Third Quadriennale Düsseldorf
Histories of Futures

Kunstsammlung NRW K20 Wassily Kandinsky Painting with White Border, 1913 Oil on canvas 140.3 x 200,3 cm Solomon R. Guggenheim Museum, New York
Kunstsammlung NRW K20 Wassily Kandinsky Painting with White Border, 1913 Oil on canvas 140.3 x 200,3 cm Solomon R. Guggenheim Museum, New York | © ADAGP, Paris

It’s about the subterranean, alchemy and digital capitalism. 13 museums and exhibition venues were participating in the third edition of this festival, which was launched in 2006. The common leitmotiv was: “Beyond Tomorrow” (“Über das morgen hinaus”).

“Futures?” – In Düsseldorf in summer 2014, the otherwise rare plural form of the word was in quite frequent use. Über das morgen hinaus, the motto of the Quadriennale Düsseldorf 2014, had many layers of meaning. The festival, once again large in scale and generously funded, aimed to bring greater attention to the city on the Rhine’s abundant art scene. 13 institutions had taken up the theme of the future. “Starting as early as antiquity one comes across the notion over and over again that art can even pre-empt the future, develop utopias, and function as a motor of history.” Artistic consultant Wolfgang Ullrich thus explained the dramaturgy he has worked out together with the Düsseldorf curators – a dramaturgy that admittedly was somewhat loosely constructed. Even though a meshwork of eleven connecting concepts had been invented: starting off, progress, experiment, retreat, utopia and earth are some examples.

Beneath the ground

„Beneath the Ground: From Kafka to Kippenberger was the title of the show in K21, the contemporary section of the Art Collection of North Rhine-Westphalia. Visitors were given Franz Kafka’s The Burrow as guidebook, since they saw nothing but works with bunkers, tunnels, caves and cellars, works that bear witness to human penetration into subterranean regions. In search of refuge, adventure or horror. Henry Moore recorded in drawings how Londoners found shelter huddled together in subway tunnels during the Second World War. With his bunker models, curiously suggestive of mole hills, Thomas Schütte succeeded in ironically holding the danger of nuclear war at bay. Gregor Schneider lured viewers into a bare children’s room through a huge drain pipe, causing goose bumps in the process! Bruce Naumann had a surveillance camera broadcast images from an inaccessible, buried room. Roni Horn exposed real ants in a narrow vitrine filled with soil to the gaze of the viewer. Not exactly rosy prospects. Utopias are a rarity in contemporary art. They still existed at the start of the 20th century, a fact which the complementary exhibition in K20 was showcasing with three great names and top-quality loan pieces: In 1919, Kasimir Malevich could still proclaim that: “The white, free abyss, infinity lies before us,” and celebrate whiteness as manifestation of liberated Nothing. This non-colour also led Wassily Kandinsky and Piet Mondrian on the path to abstraction. The exhibition display ordered the works of the three artists in parallel strands and in Laboratories offered insights into the scientific and philosophical thought of the period.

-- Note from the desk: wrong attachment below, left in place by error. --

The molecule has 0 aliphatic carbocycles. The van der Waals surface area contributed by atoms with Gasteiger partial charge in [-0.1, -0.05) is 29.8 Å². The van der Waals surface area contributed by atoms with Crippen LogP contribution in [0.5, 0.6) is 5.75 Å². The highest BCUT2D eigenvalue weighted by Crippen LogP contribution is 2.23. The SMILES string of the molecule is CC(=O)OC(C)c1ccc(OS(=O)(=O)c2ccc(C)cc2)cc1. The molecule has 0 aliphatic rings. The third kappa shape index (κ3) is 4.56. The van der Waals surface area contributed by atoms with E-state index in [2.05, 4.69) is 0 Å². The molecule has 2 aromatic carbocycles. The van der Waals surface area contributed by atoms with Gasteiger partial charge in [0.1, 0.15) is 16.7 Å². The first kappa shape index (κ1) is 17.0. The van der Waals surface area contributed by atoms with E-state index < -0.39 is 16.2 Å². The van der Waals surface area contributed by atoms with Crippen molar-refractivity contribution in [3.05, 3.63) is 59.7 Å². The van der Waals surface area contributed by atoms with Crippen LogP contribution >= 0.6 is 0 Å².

Kunsthalle Düsseldorf INS-Declaration of Inauthenticity, Tate Britain, London 2009 Slideshow: The Third Quadriennale Düsseldorf Kunsthalle Düsseldorf INS-Declaration of Inauthenticity, Tate Britain, London 2009 | © 2014 Richard Eaton/Tate, courtesy of International Necronautical Society, Photo: INS Department of Propaganda

The art of making gold

Is it The Secret of Transformation that has always impelled art onwards? Creating pictures, sculptures and more out of thoughts and feelings. And perhaps even gold? The exhibition Art and Alchemy treated the theme in bold and imaginative ways. It aimed to guide the viewer through all epochs and genres. Were Adam and Eve the first alchemists and Sigmar Polke, Rebecca Horn or Neo Rauch not the last? Even if one does not go along with all of the conjectures of the painstakingly researched and wonderfully presented exhibition in the Kunstpalast Düsseldorf, the course through the history of alchemy was just as thrilling as the excursion into contemporary art. Here and there one came upon surprises. Like the pictures of the Surrealist Victor Brauner or the Chymische Lustgärtlein (2013/14) by Gerda Steiner and Jörg Lenzlinger: all manner of latter-day things on a huge table with a white table-cloth come together to produce a phenomenal whole: coloured solutions and crystals of artificial fertiliser and salts, artificial and real plant parts, vessels, industrially manufactured foods as well as mirrors, crocheted doilies, cosmetic products, painkillers, CDs and LPs.

Anish Kapoor, also presented in this exhibition, sais: “In the end, it is oneself that one works with. Each sculpture, each drawing, each painting is a kind of chemistry; it is a kind of alchemy.” One can only agree with it.

Illusion as revolutionary weapon

But in the Kunsthalle Düsseldorf it is clear that this will soon cease to be relevant: under the title Smart New World, artists thematise the fact that with the age of digitalisation a society of total surveillance has arrived. One is only admitted to the exhibition if one has signed the entry form. Point 7 states that illusion is a revolutionary weapon.

Things were also turbulent in the private Julia Stoschek Collection, which was showing videos by the recently deceased American artist Sturtevant. An in the Langen Foundation, inflatable sculptures by Otto Piene, co-founder of the ZERO Group, reminded the viewer that departures into hoped-for futures are not all that long ago.